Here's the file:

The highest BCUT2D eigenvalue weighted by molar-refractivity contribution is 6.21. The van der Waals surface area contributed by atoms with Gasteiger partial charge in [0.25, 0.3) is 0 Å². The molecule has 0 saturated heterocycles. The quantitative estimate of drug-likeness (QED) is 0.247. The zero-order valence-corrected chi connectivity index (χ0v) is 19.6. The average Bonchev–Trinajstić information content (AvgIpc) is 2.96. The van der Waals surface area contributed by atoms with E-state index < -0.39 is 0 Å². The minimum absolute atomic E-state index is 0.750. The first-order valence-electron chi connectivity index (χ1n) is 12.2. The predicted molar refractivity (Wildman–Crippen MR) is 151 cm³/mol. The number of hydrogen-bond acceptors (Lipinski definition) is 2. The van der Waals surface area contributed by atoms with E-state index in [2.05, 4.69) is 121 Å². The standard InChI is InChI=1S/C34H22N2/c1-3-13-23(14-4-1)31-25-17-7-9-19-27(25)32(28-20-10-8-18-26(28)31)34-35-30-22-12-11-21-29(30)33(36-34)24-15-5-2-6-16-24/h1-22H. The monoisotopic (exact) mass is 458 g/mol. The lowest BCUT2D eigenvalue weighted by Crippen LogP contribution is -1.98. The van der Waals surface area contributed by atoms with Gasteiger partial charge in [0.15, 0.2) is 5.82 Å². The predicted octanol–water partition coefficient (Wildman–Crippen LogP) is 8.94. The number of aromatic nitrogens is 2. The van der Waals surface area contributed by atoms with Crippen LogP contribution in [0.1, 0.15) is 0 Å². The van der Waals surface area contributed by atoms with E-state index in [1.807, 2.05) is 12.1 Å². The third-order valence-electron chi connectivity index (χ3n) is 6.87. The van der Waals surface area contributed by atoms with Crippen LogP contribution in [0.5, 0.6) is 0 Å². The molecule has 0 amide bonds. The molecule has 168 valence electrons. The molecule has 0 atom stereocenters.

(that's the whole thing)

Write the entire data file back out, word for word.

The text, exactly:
The highest BCUT2D eigenvalue weighted by molar-refractivity contribution is 6.21. The van der Waals surface area contributed by atoms with Gasteiger partial charge in [0.25, 0.3) is 0 Å². The molecule has 0 saturated heterocycles. The quantitative estimate of drug-likeness (QED) is 0.247. The zero-order valence-corrected chi connectivity index (χ0v) is 19.6. The average Bonchev–Trinajstić information content (AvgIpc) is 2.96. The van der Waals surface area contributed by atoms with E-state index < -0.39 is 0 Å². The minimum absolute atomic E-state index is 0.750. The first-order valence-electron chi connectivity index (χ1n) is 12.2. The predicted molar refractivity (Wildman–Crippen MR) is 151 cm³/mol. The number of hydrogen-bond acceptors (Lipinski definition) is 2. The van der Waals surface area contributed by atoms with E-state index in [2.05, 4.69) is 121 Å². The standard InChI is InChI=1S/C34H22N2/c1-3-13-23(14-4-1)31-25-17-7-9-19-27(25)32(28-20-10-8-18-26(28)31)34-35-30-22-12-11-21-29(30)33(36-34)24-15-5-2-6-16-24/h1-22H. The monoisotopic (exact) mass is 458 g/mol. The lowest BCUT2D eigenvalue weighted by Crippen LogP contribution is -1.98. The van der Waals surface area contributed by atoms with Gasteiger partial charge in [0.15, 0.2) is 5.82 Å². The predicted octanol–water partition coefficient (Wildman–Crippen LogP) is 8.94. The number of aromatic nitrogens is 2. The van der Waals surface area contributed by atoms with Crippen LogP contribution in [0.1, 0.15) is 0 Å². The van der Waals surface area contributed by atoms with E-state index in [1.807, 2.05) is 12.1 Å². The third-order valence-electron chi connectivity index (χ3n) is 6.87. The van der Waals surface area contributed by atoms with Crippen LogP contribution in [0.5, 0.6) is 0 Å². The molecule has 0 amide bonds. The molecule has 168 valence electrons. The molecule has 0 atom stereocenters.